Posted: September 11, 2011
Tell us about how your relationship began with Garden & Gun. Did they contact you?
Garden & Gun contacted me when they were in the planning stages for the launch of the magazine -- well before the first issue came out. As I recall, at that time there was no real photo or art department. They sort of "reorganized" after a couple of issues, made some staff changes. I've enjoyed a great relationship with them.
Can you describe your work process with Director of Photography Maggie Brett Kennedy? Do you collaborate on ideas? is the editing process collaborative?
Yes -- we do collaborate on ideas -- which can be anything from a quick phone call to bouncing sketches back and forth. We talk less about composition and set-ups and more about texture, color, mood, etc. She is interested in and respects photographers' points of view and is genuinely interested in the creative processes of each photographer she works with. I always feel like they are hiring me (or other photographers) to "do what we do" -- there's a lot of trust in that. The edit is also collaborative, and she's always interested in what I think tells the story or what I'd like to see published.
What's the most challenging shoot you've done for them and why?
One of the most technically challenging shoots was an assignment covering the oil spill. They sent me to Louisiana right as the oil was just starting to show up in the marshes. I had a lot of ground to cover in a very short period of time, and because of the time frame there was no opportunity to get official press credentials. I'd show up places, and even though we had called ahead and had a contact at an area or location, the National Guard or local police would not let me in. In addition, it was about 100 degrees and 100 percent humidity, and all the camera gear was fogged up and would literally drip with condensation. I had one little camera that seemed immune to this problem, probably because it's more plastic and less metal and glass.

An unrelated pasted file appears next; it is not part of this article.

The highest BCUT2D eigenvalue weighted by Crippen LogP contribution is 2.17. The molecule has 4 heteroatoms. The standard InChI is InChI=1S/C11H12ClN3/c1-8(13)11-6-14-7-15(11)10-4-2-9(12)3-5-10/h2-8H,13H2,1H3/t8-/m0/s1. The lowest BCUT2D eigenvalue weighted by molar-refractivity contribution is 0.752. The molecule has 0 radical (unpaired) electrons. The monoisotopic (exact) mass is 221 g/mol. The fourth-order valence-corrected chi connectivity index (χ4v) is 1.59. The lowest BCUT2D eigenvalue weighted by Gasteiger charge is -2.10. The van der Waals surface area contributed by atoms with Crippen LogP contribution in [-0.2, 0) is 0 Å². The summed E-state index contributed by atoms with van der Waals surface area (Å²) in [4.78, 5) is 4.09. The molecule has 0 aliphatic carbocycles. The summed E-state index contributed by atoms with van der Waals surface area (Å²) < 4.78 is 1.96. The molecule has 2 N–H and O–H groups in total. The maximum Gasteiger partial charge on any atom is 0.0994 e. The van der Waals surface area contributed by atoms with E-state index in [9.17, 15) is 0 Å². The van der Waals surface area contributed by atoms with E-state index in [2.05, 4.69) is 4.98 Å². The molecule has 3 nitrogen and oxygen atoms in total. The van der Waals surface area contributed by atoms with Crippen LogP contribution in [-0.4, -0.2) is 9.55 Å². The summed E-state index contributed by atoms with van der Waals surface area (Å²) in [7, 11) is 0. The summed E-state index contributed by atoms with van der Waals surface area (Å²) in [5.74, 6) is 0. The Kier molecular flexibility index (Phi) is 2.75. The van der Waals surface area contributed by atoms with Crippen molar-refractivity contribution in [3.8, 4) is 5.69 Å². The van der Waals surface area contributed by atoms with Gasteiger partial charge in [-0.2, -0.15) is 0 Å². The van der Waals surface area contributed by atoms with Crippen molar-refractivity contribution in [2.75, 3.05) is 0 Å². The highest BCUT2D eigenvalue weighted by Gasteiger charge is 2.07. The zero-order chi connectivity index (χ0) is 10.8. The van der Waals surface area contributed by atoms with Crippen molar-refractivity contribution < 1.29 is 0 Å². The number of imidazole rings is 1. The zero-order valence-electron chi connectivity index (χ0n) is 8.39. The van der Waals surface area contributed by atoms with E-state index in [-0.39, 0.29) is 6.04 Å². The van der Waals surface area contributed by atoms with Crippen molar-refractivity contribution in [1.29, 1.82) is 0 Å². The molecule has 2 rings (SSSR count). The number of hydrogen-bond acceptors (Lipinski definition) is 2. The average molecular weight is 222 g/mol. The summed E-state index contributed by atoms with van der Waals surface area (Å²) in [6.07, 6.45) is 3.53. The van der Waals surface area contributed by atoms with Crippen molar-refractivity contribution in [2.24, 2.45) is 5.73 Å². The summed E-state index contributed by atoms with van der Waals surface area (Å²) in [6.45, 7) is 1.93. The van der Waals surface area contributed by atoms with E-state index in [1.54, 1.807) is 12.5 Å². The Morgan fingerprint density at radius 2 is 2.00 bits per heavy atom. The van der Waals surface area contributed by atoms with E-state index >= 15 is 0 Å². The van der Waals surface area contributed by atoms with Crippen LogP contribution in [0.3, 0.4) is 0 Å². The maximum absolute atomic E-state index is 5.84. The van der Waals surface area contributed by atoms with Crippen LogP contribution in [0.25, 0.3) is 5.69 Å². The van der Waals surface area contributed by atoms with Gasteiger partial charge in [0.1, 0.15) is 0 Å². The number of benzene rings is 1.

What's your all time favorite story?
I worked on a piece about a North Carolina BBQ road trip with writer Sandy Lang -- we got the call on a Tuesday and we were on the road Friday.
It was a very stream of consciousness couple of days -- we met some characters, ate tons of great food -- and it was one of those assignments where you feel like you're getting gold at every click of the shutter.
Why do you think G&G is on everyone's dream client list right now?
Both Maggie and Marshall McKinney (art director) give photographers a lot of creative freedom, and you can see that come through in the stories and the single images. They treat the work well and with respect -- they are champions of great imagery.
A former fish monger and sous chef with a degree in anthropology, Frank was born and raised in coastal South Carolina. During college, he practiced photography at a camera shop and was soon off to Europe – and ultimately to Berlin – where he shot artist portraits and projects before returning to the American South, to live again by the ocean. In his photography, Frank mixes his passions for travel, people and food. When not on location, he splits time between his Charleston home and a cottage in Maine.